I MAKE no apology for highlighting the joys of freshly harvested British asparagus once more. How can one ignore such a vegetable? Impossible. Particularly as its season is only six weeks long. Asparagus is one of those vegetables that grows particularly well in Oxfordshire, which may account for the many pick-your-owns and local farm shops which will be selling it any day now. Although imported asparagus is available virtually all the year round now, nothing beats the taste of freshly harvested local asparagus eaten the day it is picked. True asparagus aficionados may like to know that there is now a British Asparagus Festival. It takes place in at the Fleece Inn, found in the tiny village of Bretforton, near Evesham, from Saturday, May 24, to Monday, May 26 (Bank Holiday Monday), when there will be cookery demonstrations by Rachel Green, a craft fair, a farmers' market and a tutored asparagus tasting. For more details of the event, go to: www.british-asparagus.co.uk/asparagus_festival.php Asparagus is high in vitamins B6 and C, plus fibre, folate and glutathione which is an anti-carcinogen and antioxidant, which makes asparagus an excellent nutritional choice.

Some people worry about the smell of their urine after eating asparagus, though not everyone is affected. This is not something you should be concerned about even though the smell can make itself known within 15 to 30 minutes of ingestion. You only have to eat the smallest asparagus shoot to notice this effect. It's due to the sulphur-containing amino acids which break down when it's ingested.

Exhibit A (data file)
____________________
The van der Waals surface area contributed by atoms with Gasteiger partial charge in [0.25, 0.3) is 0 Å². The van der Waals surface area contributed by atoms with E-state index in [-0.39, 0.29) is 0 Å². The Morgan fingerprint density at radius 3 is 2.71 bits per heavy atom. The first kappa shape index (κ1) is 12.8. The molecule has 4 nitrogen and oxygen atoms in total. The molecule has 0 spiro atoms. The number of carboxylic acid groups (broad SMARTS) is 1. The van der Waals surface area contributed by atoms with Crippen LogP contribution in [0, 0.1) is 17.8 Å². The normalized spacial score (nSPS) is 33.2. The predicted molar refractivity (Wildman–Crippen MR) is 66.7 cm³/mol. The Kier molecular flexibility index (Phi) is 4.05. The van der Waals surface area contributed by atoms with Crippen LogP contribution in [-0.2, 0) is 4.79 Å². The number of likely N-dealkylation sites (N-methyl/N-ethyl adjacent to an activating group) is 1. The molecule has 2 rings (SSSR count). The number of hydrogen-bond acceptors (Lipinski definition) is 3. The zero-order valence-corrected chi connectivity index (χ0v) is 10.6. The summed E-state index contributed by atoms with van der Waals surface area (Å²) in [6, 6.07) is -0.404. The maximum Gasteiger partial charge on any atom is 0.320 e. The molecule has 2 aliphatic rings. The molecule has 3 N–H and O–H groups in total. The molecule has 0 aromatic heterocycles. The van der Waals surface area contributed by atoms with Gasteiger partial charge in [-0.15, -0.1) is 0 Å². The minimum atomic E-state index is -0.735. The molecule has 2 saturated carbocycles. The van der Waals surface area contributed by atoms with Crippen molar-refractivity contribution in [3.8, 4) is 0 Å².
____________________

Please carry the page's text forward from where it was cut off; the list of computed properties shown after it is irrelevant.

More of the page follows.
If possible cook and eat your asparagus on the day of purchase. If you must keep your asparagus spears more than a day, try placing them upright in a bowl or vase of cold water, or wrapping the ends of the spears in a damp paper towel before placing them in the vegetable container in the refrigerator.

Asparagus can be enjoyed steamed, grilled, baked or boiled and served with melted butter, olive oil or hollandaise sauce as a starter. Thinly sliced brown bread and butter is a great accompaniment.

Try tossing warm asparagus into a salad, or serving it as an extra vegetable with the roast. You can add it to a stir fry too. Actually, there are very few dishes that don't taste even better when served with this remarkable vegetable. It goes very well with scrambled eggs and is brilliant when served with pasta.

Whilst asparagus can be steamed, I suggest cooking it in a large frying pan of boiling salted water, which allows you to lay it flat. It only needs about three or four minutes at rapid boil. You can tell when it's done as its colour begins to change to a bright translucent green. Remove from the pan immediately with a slatted spoon and allow to drain on kitchen paper. If you aim to serve it cold with a salad, plunge it into cold water immediately it's cooked.

Asparagus spears can be thick or thin - size is not an indicator of quality.